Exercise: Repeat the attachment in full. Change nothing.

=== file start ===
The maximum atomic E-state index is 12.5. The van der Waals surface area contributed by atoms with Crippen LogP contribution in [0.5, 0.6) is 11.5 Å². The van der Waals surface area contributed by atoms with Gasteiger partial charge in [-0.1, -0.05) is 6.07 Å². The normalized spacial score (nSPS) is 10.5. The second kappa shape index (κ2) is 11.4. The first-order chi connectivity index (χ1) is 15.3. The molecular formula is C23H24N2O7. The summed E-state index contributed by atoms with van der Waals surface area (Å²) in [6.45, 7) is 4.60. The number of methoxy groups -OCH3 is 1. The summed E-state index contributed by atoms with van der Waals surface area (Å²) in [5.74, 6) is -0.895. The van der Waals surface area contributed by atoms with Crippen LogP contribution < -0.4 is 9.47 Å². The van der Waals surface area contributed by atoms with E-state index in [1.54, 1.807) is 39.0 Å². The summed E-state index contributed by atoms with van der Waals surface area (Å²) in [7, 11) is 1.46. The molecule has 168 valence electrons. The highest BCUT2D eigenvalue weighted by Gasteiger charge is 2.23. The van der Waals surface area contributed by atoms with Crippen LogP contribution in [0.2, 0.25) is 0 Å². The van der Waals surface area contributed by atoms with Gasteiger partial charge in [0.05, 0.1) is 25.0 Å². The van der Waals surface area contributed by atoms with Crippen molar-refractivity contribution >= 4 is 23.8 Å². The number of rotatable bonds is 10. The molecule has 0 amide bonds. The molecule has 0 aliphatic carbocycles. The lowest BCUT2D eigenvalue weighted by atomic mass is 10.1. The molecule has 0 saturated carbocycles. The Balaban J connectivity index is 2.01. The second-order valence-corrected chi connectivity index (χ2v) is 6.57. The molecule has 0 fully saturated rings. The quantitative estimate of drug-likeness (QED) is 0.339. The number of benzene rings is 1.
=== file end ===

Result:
The maximum atomic E-state index is 12.5. The van der Waals surface area contributed by atoms with Crippen LogP contribution in [0.5, 0.6) is 11.5 Å². The van der Waals surface area contributed by atoms with Gasteiger partial charge in [-0.1, -0.05) is 6.07 Å². The normalized spacial score (nSPS) is 10.5. The second kappa shape index (κ2) is 11.4. The first-order chi connectivity index (χ1) is 15.3. The molecular formula is C23H24N2O7. The summed E-state index contributed by atoms with van der Waals surface area (Å²) in [6.45, 7) is 4.60. The number of methoxy groups -OCH3 is 1. The summed E-state index contributed by atoms with van der Waals surface area (Å²) in [5.74, 6) is -0.895. The van der Waals surface area contributed by atoms with Crippen LogP contribution < -0.4 is 9.47 Å². The van der Waals surface area contributed by atoms with E-state index in [1.54, 1.807) is 39.0 Å². The summed E-state index contributed by atoms with van der Waals surface area (Å²) in [7, 11) is 1.46. The molecule has 168 valence electrons. The highest BCUT2D eigenvalue weighted by Gasteiger charge is 2.23. The van der Waals surface area contributed by atoms with Crippen LogP contribution in [0.2, 0.25) is 0 Å². The van der Waals surface area contributed by atoms with Gasteiger partial charge in [0.05, 0.1) is 25.0 Å². The van der Waals surface area contributed by atoms with Crippen molar-refractivity contribution >= 4 is 23.8 Å². The number of rotatable bonds is 10. The molecule has 0 amide bonds. The molecule has 0 aliphatic carbocycles. The lowest BCUT2D eigenvalue weighted by atomic mass is 10.1. The molecule has 0 saturated carbocycles. The Balaban J connectivity index is 2.01. The second-order valence-corrected chi connectivity index (χ2v) is 6.57. The molecule has 0 fully saturated rings. The quantitative estimate of drug-likeness (QED) is 0.339. The number of benzene rings is 1.